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Browse the 1966 Encyclopaedia of New Zealand
Graphic: An Encyclopaedia of New Zealand 1966.


This information was published in 1966 in An Encyclopaedia of New Zealand, edited by A. H. McLintock. It has not been corrected and will not be updated.

Up-to-date information can be found elsewhere in Te Ara.


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Tauranga Harbour is in the western part of the Bay of Plenty. This sheltered stretch of water is 20 miles long by 5 miles wide and is enclosed by a long, narrow, pine-covered sandbar known as Matakana Island. There are two approximately ½ mile-wide entrances to the harbour, one at each end of this island, and both are guarded by ancient volcanoes. In the north the guardian for the Katikati entrance is Te Ho or Bowentown Heads, whereas the guardian for the Tauranga entrance in the south is Mount Maunganui.

The presence of earthworks and midden heaps show that the mild climate of the harbour was long appreciated by the Maori people. The white settlers have also begun to realise what excellent panoramas, fishing grounds, and climate the region has to offer. Although most of the beaches of the inner harbour are muddy, the long sandy ocean beaches at Mount Maunganui, Bowentown, and Waihi Beach are famous for swimming and surfing.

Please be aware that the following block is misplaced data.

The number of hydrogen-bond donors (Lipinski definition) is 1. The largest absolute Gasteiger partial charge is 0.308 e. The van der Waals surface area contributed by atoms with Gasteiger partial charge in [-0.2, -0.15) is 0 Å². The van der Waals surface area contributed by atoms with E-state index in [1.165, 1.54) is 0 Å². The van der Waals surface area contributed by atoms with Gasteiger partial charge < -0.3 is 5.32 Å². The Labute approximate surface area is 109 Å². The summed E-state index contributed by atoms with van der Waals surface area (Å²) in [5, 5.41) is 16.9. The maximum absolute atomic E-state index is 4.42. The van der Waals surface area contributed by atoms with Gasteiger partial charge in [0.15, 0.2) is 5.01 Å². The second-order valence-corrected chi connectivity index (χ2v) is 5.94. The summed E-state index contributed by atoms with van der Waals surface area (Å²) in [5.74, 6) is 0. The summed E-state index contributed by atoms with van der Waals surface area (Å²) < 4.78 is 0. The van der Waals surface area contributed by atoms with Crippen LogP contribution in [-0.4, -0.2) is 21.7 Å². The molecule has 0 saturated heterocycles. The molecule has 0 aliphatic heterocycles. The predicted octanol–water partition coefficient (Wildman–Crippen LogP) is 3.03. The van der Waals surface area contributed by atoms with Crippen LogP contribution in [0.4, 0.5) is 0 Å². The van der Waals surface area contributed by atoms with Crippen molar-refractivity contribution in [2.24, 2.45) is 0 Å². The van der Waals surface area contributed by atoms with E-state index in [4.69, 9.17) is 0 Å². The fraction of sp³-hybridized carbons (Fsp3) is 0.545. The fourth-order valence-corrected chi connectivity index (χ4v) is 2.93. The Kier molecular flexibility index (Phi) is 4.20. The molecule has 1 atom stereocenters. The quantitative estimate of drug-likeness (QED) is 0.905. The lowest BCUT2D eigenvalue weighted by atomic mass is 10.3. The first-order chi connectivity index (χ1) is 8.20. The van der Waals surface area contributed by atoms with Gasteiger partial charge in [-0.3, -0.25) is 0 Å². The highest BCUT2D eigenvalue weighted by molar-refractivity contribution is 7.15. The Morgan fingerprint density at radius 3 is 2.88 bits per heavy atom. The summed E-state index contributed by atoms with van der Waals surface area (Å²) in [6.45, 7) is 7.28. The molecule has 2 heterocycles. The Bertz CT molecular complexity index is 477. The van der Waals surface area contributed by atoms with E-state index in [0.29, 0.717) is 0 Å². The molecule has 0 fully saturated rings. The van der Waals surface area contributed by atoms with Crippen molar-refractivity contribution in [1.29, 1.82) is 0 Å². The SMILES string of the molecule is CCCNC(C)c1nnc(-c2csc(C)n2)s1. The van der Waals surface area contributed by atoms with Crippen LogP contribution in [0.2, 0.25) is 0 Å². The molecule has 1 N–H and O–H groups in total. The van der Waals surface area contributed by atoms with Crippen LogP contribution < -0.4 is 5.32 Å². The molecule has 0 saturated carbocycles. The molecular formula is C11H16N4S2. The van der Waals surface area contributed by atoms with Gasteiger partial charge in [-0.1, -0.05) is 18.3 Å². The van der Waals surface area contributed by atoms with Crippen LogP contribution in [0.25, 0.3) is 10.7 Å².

Most of the port facilities are at Mount Maunganui, a few miles from Tauranga city. These are bound to develop further as more products from the immediate area and from the Matamata, Putaruru, Tokaroa, and Rotorua areas are exported. This will be especially true once the railway tunnel pierces the Kaimai Range to the west. Such developments, together with its attractions for tourists and retired people, have made Tauranga and Mount Maunganui among the most progressive areas in New Zealand. Preliminary work on the construction of the Kaimai tunnel has now (1965) begun.

by James Cecil Schofield, M.SC., New Zealand Geological Survey, Otahuhu.


James Cecil Schofield, M.SC., New Zealand Geological Survey, Otahuhu.